Tag Archives: ARCC gap

Pulling the string to a new life

Installing the actual solar panels was a skill the ARCC Gap group learned quickly. We began by assessing each house, which inevitably gave us all a very harsh but needed wake-up call as to what living in the dark is like – we began to feel immense pride in the work we would be doing.

Each house we went to was somewhat similar: a window-less kitchen with no ventilation and charcoal fumes that would take anyone out – especially me, a small bedroom, and a very small living room. For each family, we needed to install upwards of 3 light bulbs for the various locations they needed light in. For me, wires, cables, and electricity in general is a foreign concept, however, Thiemo made it very simple to understand, and in no time it all began to flow like clock-work for me.

Franny installing solar panels on the roof for Napenda Solar Community

Franny installing solar panels on the roof for Napenda Solar Community

After assessing each house, we placed the solar panel in the perfect place on the roof, an essential part of using panels in the most effective way. I was the first person to get on the roof, and I will not lie, it was a very scary experience. The roof, made out of thin corrugated steel, felt as though it would cave with every one of my fearful steps. Luckily, it did not; nonetheless a heart-racing experience.

After the solar panel was installed, the rest of the day was spent wiring cables into all the various locations that needed light. This was at first the hardest part for me seeing as this was a new skill, however, Thiemo’s teaching made it very simple for the whole group, but also the families; making it easy for them to understand how their new system worked. The wires took us a while on the first day but after getting used to the way things worked, we became very quick, installing the whole solar power system in under two hours on the second day!

Once everything was finished and the whole system was ready to go, all our hearts were racing as the families gathered around the light bulb ready to pull the string – a string that would in turn change their lives for the better. Thankfully, and solely due to Thiemo’s teaching, 3 out of 3 of the families had light at the first pull, smiles consuming their faces as they saw, like we did, how helpful this small light would be for them.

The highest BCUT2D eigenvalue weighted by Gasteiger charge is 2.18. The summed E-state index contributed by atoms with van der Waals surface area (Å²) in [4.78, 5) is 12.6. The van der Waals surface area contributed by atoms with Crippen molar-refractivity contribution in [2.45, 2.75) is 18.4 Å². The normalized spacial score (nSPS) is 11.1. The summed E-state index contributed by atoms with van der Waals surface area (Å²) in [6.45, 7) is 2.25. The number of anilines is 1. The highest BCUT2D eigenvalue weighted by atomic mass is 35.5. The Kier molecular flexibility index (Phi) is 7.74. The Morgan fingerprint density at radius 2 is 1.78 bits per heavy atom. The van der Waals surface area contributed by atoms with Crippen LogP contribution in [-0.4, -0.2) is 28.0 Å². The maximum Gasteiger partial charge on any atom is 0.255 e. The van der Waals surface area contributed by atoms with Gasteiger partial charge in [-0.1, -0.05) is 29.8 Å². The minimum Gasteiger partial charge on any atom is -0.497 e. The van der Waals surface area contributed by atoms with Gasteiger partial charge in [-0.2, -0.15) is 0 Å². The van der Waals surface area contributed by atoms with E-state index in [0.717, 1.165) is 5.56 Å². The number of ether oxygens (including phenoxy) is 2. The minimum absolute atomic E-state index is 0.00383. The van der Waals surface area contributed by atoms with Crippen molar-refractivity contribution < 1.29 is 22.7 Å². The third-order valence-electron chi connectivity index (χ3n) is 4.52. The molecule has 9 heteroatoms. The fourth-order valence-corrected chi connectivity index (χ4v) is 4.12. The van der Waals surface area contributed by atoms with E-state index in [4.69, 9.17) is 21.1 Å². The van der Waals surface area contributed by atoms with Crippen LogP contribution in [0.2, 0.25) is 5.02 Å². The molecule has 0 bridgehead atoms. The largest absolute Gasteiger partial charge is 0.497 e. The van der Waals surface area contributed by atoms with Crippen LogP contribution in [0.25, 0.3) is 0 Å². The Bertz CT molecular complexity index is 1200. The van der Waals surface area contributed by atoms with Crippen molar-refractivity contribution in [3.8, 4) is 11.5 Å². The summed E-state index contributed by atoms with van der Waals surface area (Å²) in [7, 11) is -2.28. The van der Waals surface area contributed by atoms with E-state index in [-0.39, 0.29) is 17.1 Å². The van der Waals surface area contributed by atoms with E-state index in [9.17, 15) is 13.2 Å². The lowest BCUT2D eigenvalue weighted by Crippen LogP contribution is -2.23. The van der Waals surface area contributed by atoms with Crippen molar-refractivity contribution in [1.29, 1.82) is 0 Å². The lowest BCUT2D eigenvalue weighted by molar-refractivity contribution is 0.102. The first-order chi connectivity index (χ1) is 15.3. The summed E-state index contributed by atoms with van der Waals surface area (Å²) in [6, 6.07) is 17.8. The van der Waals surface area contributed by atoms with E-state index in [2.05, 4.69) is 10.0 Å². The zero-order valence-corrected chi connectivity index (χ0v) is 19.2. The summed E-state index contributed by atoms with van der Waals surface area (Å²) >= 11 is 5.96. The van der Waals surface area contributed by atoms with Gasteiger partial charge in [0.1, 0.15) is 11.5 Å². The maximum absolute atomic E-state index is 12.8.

Napenda Solar Community is one of the service projects the Gap year program with Adventures Cross Country is involved.

Napenda Solar Community is one of the service projects the Gap year program with Adventures Cross Country is involved.

It was an incredibly rewarding community project, and knowing how much our days of hard work would help will have a lasting effect on me. When I asked Nancy, mother of 4, how light would help her, “This is going to change things for me so much. I am internally grateful. My children can study and we can live happily with light. I am so happy.” As am I, Nancy.

Francesca Eremeeva is with the ARCC Africa group who spent 10 days with Napenda Solar Community in Kajiado, Kenya learning about solar power, building and installing systems and she worked tirelessly on promoting the project on Twitter and Facebook.

Follow Napenda Solar Community on facebook, twitter , linkedin, and google+ or peruse Africa Expedition Support website for more information.

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Africa Expedition Support off-roading into making a real difference

Chief Mapengo comes to meet the Adventures Cross Country group at Napenda Solar Community HQ in Kajiado, Kenya

Chief Mapengo comes to meet the Adventures Cross Country group at Napenda Solar Community HQ in Kajiado, Kenya

Lee Erickson is one of the leaders of Adventures Cross Country Gap group currently in Kenya working with Napenda Solar Community.

Here is a blog entry from Lee

“The Adventures Cross-Country (ARCC) Africa Gap crew is currently 30 miles outside of Nairobi, in Kajiado County, Kenya, where we are working with the Napenda Solar Community assembling and installing solar power systems to the local communities to provide electricity and light in their homes for the first time!

I know you guys are probably thinking that that’s some pretty amazing stuff… and you are right! It has been one of the most rewarding service projects that I have ever been a part of, and is definitely a highlight for our group during our three month journey across East Africa.